Even without thorough testing, we know that electroshock causes brain damage and memory loss, and may bring on cardiovascular complications, epilepsy, and, in some cases, death, according to Breeding. The medical establishment admits to death rates of one in 10,000 patients, but Breeding contends studies reveal the death rate is actually one in 200 patients. Even accepting the establishment’s number, electroshock is anything but safe.
Breeding states: “Electroshock is a psychiatric procedure that involves the production of a grand mal convulsion, similar to an epileptic seizure, by passing from 70 to upwards of 600 volts of electric current through the brain for one-half second to four seconds.”
In Cuckoo’s Nest, the public saw Jack Nicholson thrash in agony in response to shock therapy. But today, anesthetic, tranquilizing, and paralyzing drugs are used prior to ECT to minimize fear, pain, and the risk of violent muscle spasms that caused fractured bones, particularly in the spine, before the use of muscle paralyzing drugs, according to research from Breeding.
According to the Coalition to End Electroshock in Texas, the cost of a typical electroshock series for a hospitalized patient in the U.S. is between $50,000 and $75,000. Outpatient use, either in a hospital or psychiatrist’s office, runs $1,500 to $2,000 per session. Government and private insurance plans usually cover most, if not all, of the cost. Perhaps it’s not surprising that psychiatrists who specialize in electroshock often earn two to five times more per year than the average psychiatrist.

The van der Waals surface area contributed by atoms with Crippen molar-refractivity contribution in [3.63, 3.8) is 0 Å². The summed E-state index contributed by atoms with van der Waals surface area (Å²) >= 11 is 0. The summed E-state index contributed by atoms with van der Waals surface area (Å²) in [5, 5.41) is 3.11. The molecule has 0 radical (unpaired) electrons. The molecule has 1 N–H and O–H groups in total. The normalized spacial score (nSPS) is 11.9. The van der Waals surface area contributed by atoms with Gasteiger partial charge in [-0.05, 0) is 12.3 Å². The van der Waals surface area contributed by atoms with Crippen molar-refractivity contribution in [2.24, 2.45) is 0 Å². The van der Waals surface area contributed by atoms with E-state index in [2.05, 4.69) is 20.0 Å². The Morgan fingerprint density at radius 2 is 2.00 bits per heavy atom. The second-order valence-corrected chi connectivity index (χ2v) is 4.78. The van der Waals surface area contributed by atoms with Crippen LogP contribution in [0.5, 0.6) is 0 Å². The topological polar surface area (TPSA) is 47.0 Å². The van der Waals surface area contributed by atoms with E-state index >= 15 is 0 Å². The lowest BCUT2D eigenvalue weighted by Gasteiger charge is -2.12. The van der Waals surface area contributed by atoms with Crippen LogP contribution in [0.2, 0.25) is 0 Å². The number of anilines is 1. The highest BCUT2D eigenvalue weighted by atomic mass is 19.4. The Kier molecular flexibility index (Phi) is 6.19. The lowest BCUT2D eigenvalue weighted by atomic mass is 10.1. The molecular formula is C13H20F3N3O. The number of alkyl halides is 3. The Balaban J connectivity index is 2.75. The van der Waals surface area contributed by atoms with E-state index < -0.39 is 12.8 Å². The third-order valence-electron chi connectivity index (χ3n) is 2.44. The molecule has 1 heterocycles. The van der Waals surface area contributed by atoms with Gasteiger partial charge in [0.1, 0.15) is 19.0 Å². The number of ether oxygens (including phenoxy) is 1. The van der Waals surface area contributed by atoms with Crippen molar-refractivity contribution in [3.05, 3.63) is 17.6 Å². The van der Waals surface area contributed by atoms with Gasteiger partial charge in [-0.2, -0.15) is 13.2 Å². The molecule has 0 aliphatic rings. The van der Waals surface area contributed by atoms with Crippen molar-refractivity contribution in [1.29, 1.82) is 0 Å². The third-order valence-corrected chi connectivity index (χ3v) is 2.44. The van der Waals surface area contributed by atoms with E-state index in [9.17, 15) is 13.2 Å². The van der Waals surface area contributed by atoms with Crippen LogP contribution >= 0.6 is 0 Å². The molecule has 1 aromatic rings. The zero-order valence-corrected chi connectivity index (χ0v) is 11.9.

How dangerous is electroshock therapy?
It’s a controversial question because the establishment minimizes danger, arguing that the risk of danger is slight compared to the benefits. Critics strongly advocate against electroshock and note that it always causes damage to the brain. The only question is the degree of damage.
Breeding explains: “The brain naturally operates in millivolts of electricity, and ECT administers on average between 150 and 400 volts of electricity to the brain, a force sufficient to induce a grand mal seizure, rupture the protective blood-brain barrier, and incite glutamate toxicity. Glutamate is a powerful neurotransmitter released by nerve cells in the brain and is responsible for sending signals between nerve cells. In glutamate toxicity there is too much glutamate that leads to over-excitation of the receiving nerve cell, which can cause cell damage and/or death.”